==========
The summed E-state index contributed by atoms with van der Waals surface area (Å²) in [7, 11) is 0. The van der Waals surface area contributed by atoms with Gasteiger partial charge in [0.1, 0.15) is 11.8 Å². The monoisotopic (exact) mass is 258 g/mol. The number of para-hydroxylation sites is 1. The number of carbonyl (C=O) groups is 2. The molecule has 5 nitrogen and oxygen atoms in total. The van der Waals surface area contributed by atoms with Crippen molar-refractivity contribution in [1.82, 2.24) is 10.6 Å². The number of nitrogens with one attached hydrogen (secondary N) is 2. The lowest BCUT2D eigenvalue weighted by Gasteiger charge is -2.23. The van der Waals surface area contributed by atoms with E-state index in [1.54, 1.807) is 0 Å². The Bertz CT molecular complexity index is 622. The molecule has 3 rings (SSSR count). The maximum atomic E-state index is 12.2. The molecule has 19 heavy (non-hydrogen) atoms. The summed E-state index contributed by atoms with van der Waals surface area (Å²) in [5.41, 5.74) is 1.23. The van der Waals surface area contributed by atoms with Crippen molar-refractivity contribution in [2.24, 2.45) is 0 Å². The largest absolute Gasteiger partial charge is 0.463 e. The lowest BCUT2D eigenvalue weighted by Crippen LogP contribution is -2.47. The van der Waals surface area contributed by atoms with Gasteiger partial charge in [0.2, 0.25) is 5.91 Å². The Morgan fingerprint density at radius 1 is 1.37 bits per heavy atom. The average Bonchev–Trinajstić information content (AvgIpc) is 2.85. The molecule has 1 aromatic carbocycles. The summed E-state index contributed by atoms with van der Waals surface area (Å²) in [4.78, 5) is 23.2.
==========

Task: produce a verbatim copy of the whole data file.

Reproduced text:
The summed E-state index contributed by atoms with van der Waals surface area (Å²) in [7, 11) is 0. The van der Waals surface area contributed by atoms with Gasteiger partial charge in [0.1, 0.15) is 11.8 Å². The monoisotopic (exact) mass is 258 g/mol. The number of para-hydroxylation sites is 1. The number of carbonyl (C=O) groups is 2. The molecule has 5 nitrogen and oxygen atoms in total. The van der Waals surface area contributed by atoms with Crippen molar-refractivity contribution in [1.82, 2.24) is 10.6 Å². The number of nitrogens with one attached hydrogen (secondary N) is 2. The lowest BCUT2D eigenvalue weighted by Gasteiger charge is -2.23. The van der Waals surface area contributed by atoms with E-state index in [1.54, 1.807) is 0 Å². The Bertz CT molecular complexity index is 622. The molecule has 3 rings (SSSR count). The maximum atomic E-state index is 12.2. The molecule has 19 heavy (non-hydrogen) atoms. The summed E-state index contributed by atoms with van der Waals surface area (Å²) in [5.41, 5.74) is 1.23. The van der Waals surface area contributed by atoms with Crippen molar-refractivity contribution in [2.24, 2.45) is 0 Å². The largest absolute Gasteiger partial charge is 0.463 e. The lowest BCUT2D eigenvalue weighted by Crippen LogP contribution is -2.47. The van der Waals surface area contributed by atoms with Gasteiger partial charge in [0.2, 0.25) is 5.91 Å². The Morgan fingerprint density at radius 1 is 1.37 bits per heavy atom. The average Bonchev–Trinajstić information content (AvgIpc) is 2.85. The molecule has 1 aromatic carbocycles. The summed E-state index contributed by atoms with van der Waals surface area (Å²) in [4.78, 5) is 23.2.